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    • "Levodopa therapy in Parkinson's disease (PD) reverses motor deficits but prolonged treatment and disease progression leads to the development of motor complication, including dyskinesia (Nutt, 1990; Chase et al., 1998; Fahn, 2000; Zesiewicz et al., 2007; Jenner, 2008). The pathogenic mechanisms leading to the induction of dyskinesia remain unclear but there is an almost absolute requirement for nigral dopaminergic neuronal loss (Schneider 1989; Boyce et al., 1990; Nutt, 1990). "
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    ABSTRACT: Hyperinnervation of the striatum by serotoninergic (5-HT) terminals occurs after destruction of the dopaminergic nigro-striatal pathway. Recent studies have suggested that non-physiological release of dopamine (DA) formed from levodopa in these serotoninergic terminals underlies abnormal involuntary movement (AIMs) induction in 6-OHDA lesioned rats. In the present study, we used tryptophan hydroxylase (TPH) immunohistochemistry to determine whether 1-methyl-4-phenyl-1,2,3,6-tetrahydropyridine hydrochloride (MPTP) treatment and the induction of dyskinesia by levodopa alter the morphology of 5-HT fibres in the striatum of common marmosets. The caudate-putamen of normal monkeys contained numerous fine and smooth TPH positive fibres and numerous varicose fibres, but a marked hyperinnervation of TPH positive fibres characterised by a significant increase in the number and diameter of TPH positive axon varicosities was noted in the dorsal caudate and putamen of MPTP-intoxicated monkeys but not the globus pallidus. In MPTP-intoxicated marmosets that had received chronic levodopa treatment to induce dyskinesia, a further increase in the number and enlargement of TPH positive axonal varicosities in both caudate nucleus and putamen was evident. Following LID induction, a similar pattern of increase was also observed in the external segment of the globus pallidus, but only a significant varicosity enlargement was seen in the internal pallidal segment. These results confirm that striatal 5-HT hyperinnervation follows nigro-striatal pathway loss and provide the first evidence in primates that chronic levodopa treatment and the onset of dyskinesia are associated with a marked hypertrophy of striatal 5-HT axonal varicosities. These findings support the concept that altered 5-HT function may contribute to the genesis or expression of LID.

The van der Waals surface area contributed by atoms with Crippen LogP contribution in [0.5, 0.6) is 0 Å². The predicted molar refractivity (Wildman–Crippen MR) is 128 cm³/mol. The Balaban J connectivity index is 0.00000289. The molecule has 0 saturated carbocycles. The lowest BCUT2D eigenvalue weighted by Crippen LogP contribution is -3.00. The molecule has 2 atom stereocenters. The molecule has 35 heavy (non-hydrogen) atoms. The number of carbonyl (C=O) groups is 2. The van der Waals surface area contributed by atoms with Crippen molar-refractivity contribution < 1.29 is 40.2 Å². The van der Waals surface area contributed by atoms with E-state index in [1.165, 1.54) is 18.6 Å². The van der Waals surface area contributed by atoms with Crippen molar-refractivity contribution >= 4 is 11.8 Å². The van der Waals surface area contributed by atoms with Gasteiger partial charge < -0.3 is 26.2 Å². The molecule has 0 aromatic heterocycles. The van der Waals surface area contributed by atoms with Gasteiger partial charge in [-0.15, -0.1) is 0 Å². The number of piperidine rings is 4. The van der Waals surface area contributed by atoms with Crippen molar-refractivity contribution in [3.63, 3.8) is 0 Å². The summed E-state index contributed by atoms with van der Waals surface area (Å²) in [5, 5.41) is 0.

Full-text · Article · Dec 2010 · Neurobiology of Disease